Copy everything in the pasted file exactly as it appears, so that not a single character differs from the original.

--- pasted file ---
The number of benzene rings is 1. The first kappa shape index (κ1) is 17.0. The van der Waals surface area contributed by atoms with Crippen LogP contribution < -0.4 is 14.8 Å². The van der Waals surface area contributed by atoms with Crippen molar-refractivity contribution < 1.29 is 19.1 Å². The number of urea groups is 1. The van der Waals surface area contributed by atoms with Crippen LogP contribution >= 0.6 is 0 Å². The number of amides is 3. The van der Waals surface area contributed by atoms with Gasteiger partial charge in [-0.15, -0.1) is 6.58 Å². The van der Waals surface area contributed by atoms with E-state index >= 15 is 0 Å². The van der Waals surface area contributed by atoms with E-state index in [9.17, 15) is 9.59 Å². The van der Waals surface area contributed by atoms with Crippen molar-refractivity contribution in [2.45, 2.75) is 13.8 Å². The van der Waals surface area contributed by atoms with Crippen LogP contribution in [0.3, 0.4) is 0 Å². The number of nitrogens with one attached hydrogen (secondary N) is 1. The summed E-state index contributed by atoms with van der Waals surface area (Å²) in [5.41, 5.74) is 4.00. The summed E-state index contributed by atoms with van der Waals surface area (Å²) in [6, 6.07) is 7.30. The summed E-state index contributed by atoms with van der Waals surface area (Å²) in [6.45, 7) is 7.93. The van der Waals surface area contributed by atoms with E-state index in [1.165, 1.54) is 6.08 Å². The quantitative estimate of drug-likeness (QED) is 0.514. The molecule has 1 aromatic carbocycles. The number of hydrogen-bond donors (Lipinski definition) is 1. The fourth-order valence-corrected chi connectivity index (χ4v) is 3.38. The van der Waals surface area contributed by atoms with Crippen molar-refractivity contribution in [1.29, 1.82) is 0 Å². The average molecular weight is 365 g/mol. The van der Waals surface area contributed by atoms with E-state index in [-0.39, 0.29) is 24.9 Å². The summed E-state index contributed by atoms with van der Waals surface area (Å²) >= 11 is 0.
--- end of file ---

The number of benzene rings is 1. The first kappa shape index (κ1) is 17.0. The van der Waals surface area contributed by atoms with Crippen LogP contribution < -0.4 is 14.8 Å². The van der Waals surface area contributed by atoms with Crippen molar-refractivity contribution < 1.29 is 19.1 Å². The number of urea groups is 1. The van der Waals surface area contributed by atoms with Crippen LogP contribution >= 0.6 is 0 Å². The number of amides is 3. The van der Waals surface area contributed by atoms with Gasteiger partial charge in [-0.15, -0.1) is 6.58 Å². The van der Waals surface area contributed by atoms with E-state index >= 15 is 0 Å². The van der Waals surface area contributed by atoms with E-state index in [9.17, 15) is 9.59 Å². The van der Waals surface area contributed by atoms with Crippen molar-refractivity contribution in [2.45, 2.75) is 13.8 Å². The van der Waals surface area contributed by atoms with Crippen LogP contribution in [0.3, 0.4) is 0 Å². The number of nitrogens with one attached hydrogen (secondary N) is 1. The summed E-state index contributed by atoms with van der Waals surface area (Å²) in [5.41, 5.74) is 4.00. The summed E-state index contributed by atoms with van der Waals surface area (Å²) in [6, 6.07) is 7.30. The summed E-state index contributed by atoms with van der Waals surface area (Å²) in [6.45, 7) is 7.93. The van der Waals surface area contributed by atoms with E-state index in [1.165, 1.54) is 6.08 Å². The quantitative estimate of drug-likeness (QED) is 0.514. The molecule has 1 aromatic carbocycles. The number of hydrogen-bond donors (Lipinski definition) is 1. The fourth-order valence-corrected chi connectivity index (χ4v) is 3.38. The van der Waals surface area contributed by atoms with Crippen molar-refractivity contribution in [1.29, 1.82) is 0 Å². The average molecular weight is 365 g/mol. The van der Waals surface area contributed by atoms with E-state index in [-0.39, 0.29) is 24.9 Å². The summed E-state index contributed by atoms with van der Waals surface area (Å²) >= 11 is 0.